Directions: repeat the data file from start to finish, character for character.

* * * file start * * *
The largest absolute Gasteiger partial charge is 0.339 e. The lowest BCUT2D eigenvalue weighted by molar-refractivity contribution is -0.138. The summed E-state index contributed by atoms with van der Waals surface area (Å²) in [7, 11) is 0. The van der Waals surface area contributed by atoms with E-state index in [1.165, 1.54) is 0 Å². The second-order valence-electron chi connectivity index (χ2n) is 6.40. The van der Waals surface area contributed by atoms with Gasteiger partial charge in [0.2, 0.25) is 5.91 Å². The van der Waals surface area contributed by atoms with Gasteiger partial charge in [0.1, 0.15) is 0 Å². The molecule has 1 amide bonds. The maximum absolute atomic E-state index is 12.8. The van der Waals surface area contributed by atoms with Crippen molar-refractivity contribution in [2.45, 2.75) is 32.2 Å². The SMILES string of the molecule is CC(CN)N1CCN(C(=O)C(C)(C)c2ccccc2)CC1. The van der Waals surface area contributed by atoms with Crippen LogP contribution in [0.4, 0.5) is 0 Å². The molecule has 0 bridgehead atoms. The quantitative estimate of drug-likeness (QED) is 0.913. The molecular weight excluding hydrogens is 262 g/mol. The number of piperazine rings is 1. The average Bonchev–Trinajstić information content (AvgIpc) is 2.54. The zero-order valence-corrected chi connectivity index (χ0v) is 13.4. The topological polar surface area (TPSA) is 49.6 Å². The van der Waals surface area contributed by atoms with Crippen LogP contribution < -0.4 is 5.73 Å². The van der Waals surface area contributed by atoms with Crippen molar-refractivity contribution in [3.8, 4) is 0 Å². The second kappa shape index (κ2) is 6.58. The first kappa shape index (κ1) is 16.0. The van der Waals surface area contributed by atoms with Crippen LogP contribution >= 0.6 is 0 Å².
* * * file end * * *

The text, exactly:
The largest absolute Gasteiger partial charge is 0.339 e. The lowest BCUT2D eigenvalue weighted by molar-refractivity contribution is -0.138. The summed E-state index contributed by atoms with van der Waals surface area (Å²) in [7, 11) is 0. The van der Waals surface area contributed by atoms with E-state index in [1.165, 1.54) is 0 Å². The second-order valence-electron chi connectivity index (χ2n) is 6.40. The van der Waals surface area contributed by atoms with Gasteiger partial charge in [0.2, 0.25) is 5.91 Å². The van der Waals surface area contributed by atoms with Gasteiger partial charge in [0.1, 0.15) is 0 Å². The molecule has 1 amide bonds. The maximum absolute atomic E-state index is 12.8. The van der Waals surface area contributed by atoms with Crippen molar-refractivity contribution in [2.45, 2.75) is 32.2 Å². The SMILES string of the molecule is CC(CN)N1CCN(C(=O)C(C)(C)c2ccccc2)CC1. The van der Waals surface area contributed by atoms with Crippen LogP contribution in [0.4, 0.5) is 0 Å². The molecule has 0 bridgehead atoms. The quantitative estimate of drug-likeness (QED) is 0.913. The molecular weight excluding hydrogens is 262 g/mol. The number of piperazine rings is 1. The average Bonchev–Trinajstić information content (AvgIpc) is 2.54. The zero-order valence-corrected chi connectivity index (χ0v) is 13.4. The topological polar surface area (TPSA) is 49.6 Å². The van der Waals surface area contributed by atoms with Crippen LogP contribution < -0.4 is 5.73 Å². The van der Waals surface area contributed by atoms with Crippen molar-refractivity contribution in [3.8, 4) is 0 Å². The second kappa shape index (κ2) is 6.58. The first kappa shape index (κ1) is 16.0. The van der Waals surface area contributed by atoms with Crippen LogP contribution >= 0.6 is 0 Å².